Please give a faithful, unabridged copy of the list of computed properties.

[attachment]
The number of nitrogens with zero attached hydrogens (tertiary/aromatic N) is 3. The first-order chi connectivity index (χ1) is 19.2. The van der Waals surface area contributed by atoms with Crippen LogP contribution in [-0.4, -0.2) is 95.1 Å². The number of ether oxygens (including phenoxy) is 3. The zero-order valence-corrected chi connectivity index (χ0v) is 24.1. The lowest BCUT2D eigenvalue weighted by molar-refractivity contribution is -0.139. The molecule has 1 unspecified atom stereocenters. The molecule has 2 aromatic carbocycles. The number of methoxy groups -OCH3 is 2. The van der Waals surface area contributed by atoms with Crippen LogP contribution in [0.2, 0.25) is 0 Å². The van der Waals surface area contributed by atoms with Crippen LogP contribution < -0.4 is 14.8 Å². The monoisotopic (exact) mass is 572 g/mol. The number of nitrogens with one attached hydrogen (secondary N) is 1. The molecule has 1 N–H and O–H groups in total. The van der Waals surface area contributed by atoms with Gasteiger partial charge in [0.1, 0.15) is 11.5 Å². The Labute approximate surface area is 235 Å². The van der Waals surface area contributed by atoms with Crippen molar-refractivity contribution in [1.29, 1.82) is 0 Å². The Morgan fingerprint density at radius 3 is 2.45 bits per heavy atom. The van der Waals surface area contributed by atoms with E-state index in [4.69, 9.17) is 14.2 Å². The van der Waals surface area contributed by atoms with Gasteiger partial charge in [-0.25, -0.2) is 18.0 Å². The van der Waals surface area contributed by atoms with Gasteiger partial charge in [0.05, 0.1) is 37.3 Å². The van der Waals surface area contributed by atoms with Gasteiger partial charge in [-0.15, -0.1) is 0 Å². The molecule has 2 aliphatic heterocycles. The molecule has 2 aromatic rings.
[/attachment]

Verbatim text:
The number of nitrogens with zero attached hydrogens (tertiary/aromatic N) is 3. The first-order chi connectivity index (χ1) is 19.2. The van der Waals surface area contributed by atoms with Crippen LogP contribution in [-0.4, -0.2) is 95.1 Å². The number of ether oxygens (including phenoxy) is 3. The zero-order valence-corrected chi connectivity index (χ0v) is 24.1. The lowest BCUT2D eigenvalue weighted by molar-refractivity contribution is -0.139. The molecule has 1 unspecified atom stereocenters. The molecule has 2 aromatic carbocycles. The number of methoxy groups -OCH3 is 2. The van der Waals surface area contributed by atoms with Crippen LogP contribution in [0.2, 0.25) is 0 Å². The van der Waals surface area contributed by atoms with Crippen LogP contribution < -0.4 is 14.8 Å². The monoisotopic (exact) mass is 572 g/mol. The number of nitrogens with one attached hydrogen (secondary N) is 1. The molecule has 1 N–H and O–H groups in total. The van der Waals surface area contributed by atoms with Gasteiger partial charge in [0.1, 0.15) is 11.5 Å². The Labute approximate surface area is 235 Å². The van der Waals surface area contributed by atoms with Crippen molar-refractivity contribution in [1.29, 1.82) is 0 Å². The Morgan fingerprint density at radius 3 is 2.45 bits per heavy atom. The van der Waals surface area contributed by atoms with E-state index in [4.69, 9.17) is 14.2 Å². The van der Waals surface area contributed by atoms with Gasteiger partial charge in [-0.25, -0.2) is 18.0 Å². The van der Waals surface area contributed by atoms with Gasteiger partial charge in [0.05, 0.1) is 37.3 Å². The van der Waals surface area contributed by atoms with Gasteiger partial charge in [-0.15, -0.1) is 0 Å². The molecule has 2 aliphatic heterocycles. The molecule has 2 aromatic rings.